Getting Married in Spain

1. Civil and Religious Marriage

Under Spanish law, both civil and religious marriages are legal. People under 18 are not authorized to marry in Spain.

  • Civil Marriages: The consent to get married is given to the correspondent officer pursuant to the principles of the Spanish Civil Code. The marriage shall be solemnized by the Judge in charge of the Civil Registry, by the town Mayor or by the officer duly authorised, or by the diplomatic officer of the Civil Registry abroad.
  • Religious Marriages: Catholic, protestant and Jewish marriage may be celebrated in Spain. The certificate of marriage issued by the Church after the ceremony must be registered with the Spanish civil registry in order to get an official marriage certificate.

2. Documentation Required

If you are planning to marry in Spain, be noticed that you will need the following documents:

  • Your passport
  • Original birth certificate
  • Application to marry form
  • Proof that the two parties are single. A form can be obtained from the civil registry of your home country
  • If previously married, the original final divorce decree or death certificate.
  • Certificate of residence: If you are non-resident, you may sign an affidavit before your consular officer.
  • Certificate of Consular Inscription: Can be obtained from your embassy or consulate.

Baptismal certificate is also needed when arranging Catholic marriages. The required documents must be presented to the priest performing the ceremony.

All documents from outside Spain must be officially translated into Spanish and duly legalized.

3. Articles of Marriage

It is the agreement reached between the parties to the marriage in order to establish, modify or substitute their matrimonial property regime.

Although spouses in Spain are not obliged to establish articles of marriage, if they wish to do so, the following conditions must be met:

  • The articles of marriage shall be granted before a Notary
  • The spouses may agree the articles of marriage before they get married or in the course of the marriage.
  • The articles of marriage must be registered with the Spanish Civil Registry.
  • The articles of marriage shall establish the matrimonial property regime.

As a general rule, the property regime applicable to marriages held in Spain is that established by the bride and groom in the articles of marriage. Therefore, if nothing is agreed, the common assets matrimonial property regime will be applicable. Except for those Spanish communities where regional law provides a different regime, Autonomous Communities such as Catalonia, Aragon, Balearic islands, Basque country and Navarra.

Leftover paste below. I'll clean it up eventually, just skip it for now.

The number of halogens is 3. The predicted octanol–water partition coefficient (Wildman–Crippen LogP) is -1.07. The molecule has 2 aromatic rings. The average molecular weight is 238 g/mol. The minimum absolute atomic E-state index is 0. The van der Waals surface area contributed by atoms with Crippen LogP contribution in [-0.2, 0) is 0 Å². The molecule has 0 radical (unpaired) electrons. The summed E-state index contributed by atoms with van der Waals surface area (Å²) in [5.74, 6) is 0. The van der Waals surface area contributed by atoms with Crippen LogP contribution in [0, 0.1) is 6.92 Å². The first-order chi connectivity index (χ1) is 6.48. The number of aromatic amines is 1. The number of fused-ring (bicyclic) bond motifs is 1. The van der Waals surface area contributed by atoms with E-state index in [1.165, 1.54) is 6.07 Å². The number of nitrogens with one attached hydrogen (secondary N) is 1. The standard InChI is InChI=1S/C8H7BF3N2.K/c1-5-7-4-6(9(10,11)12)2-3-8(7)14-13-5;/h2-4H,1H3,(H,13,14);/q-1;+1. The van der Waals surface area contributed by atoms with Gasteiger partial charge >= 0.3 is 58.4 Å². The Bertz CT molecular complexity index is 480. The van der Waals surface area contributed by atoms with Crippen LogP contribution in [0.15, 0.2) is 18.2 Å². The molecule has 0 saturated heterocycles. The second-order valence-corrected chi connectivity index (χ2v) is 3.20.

4. Spanish Matrimonial Property Regimes

The marital property regime may be defined as the assemble rules on the matrimonial property.

The spouses may agree their property regime by establishing the articles of marriage. If nothing is agreed, the common assets matrimonial property regime will be applicable, except for those Spanish communities where regional law provides a different regime, Autonomous Communities such as Catalonia, Balearic islands, Basque country and Navarra.

In Spain there are three types of matrimonial property regime.

These are only general guidelines and not definitive statements of the law, all questions about the law’s applications to individual cases should be directed to a Spanish Lawyer, who may advise you about the property regimes which would better suit your purposes.

4.1 The Community Property Matrimonial Regime

The Community Property (regimen de gananciales) is the most common matrimonial property regime in Spain. If no pre nuptial agreement is signed, the spouses are automatically married under this regime. In those Spanish Autonomous Communities where regional law states that a different economic regime must be applicable, the community property regime shall be expressly convened in the articles of marriage.

Under this regime, all property and rights acquired by a husband and wife during marriage is jointly owned. Each spouse owns an undivided one half in all such commonly owned property. In the event of divorce, each spouse is entitled to his / her share of this community property.

The assets of the communaute consists of all assets and rights owned by the spouses at the time of agreeing on the community property system, the assets acquired by the spouses during their marriage, which are the fruits of their efforts, as well as the profits of all kinds obtained by the spouses.

The separately-owned assets consists of:

  • The property previously owned or acquired after the marriage by personal gift, inheritance or legacy.
  • Those assets necessary to perform the professional activity, where either of the spouses exercises a profession separately from the other.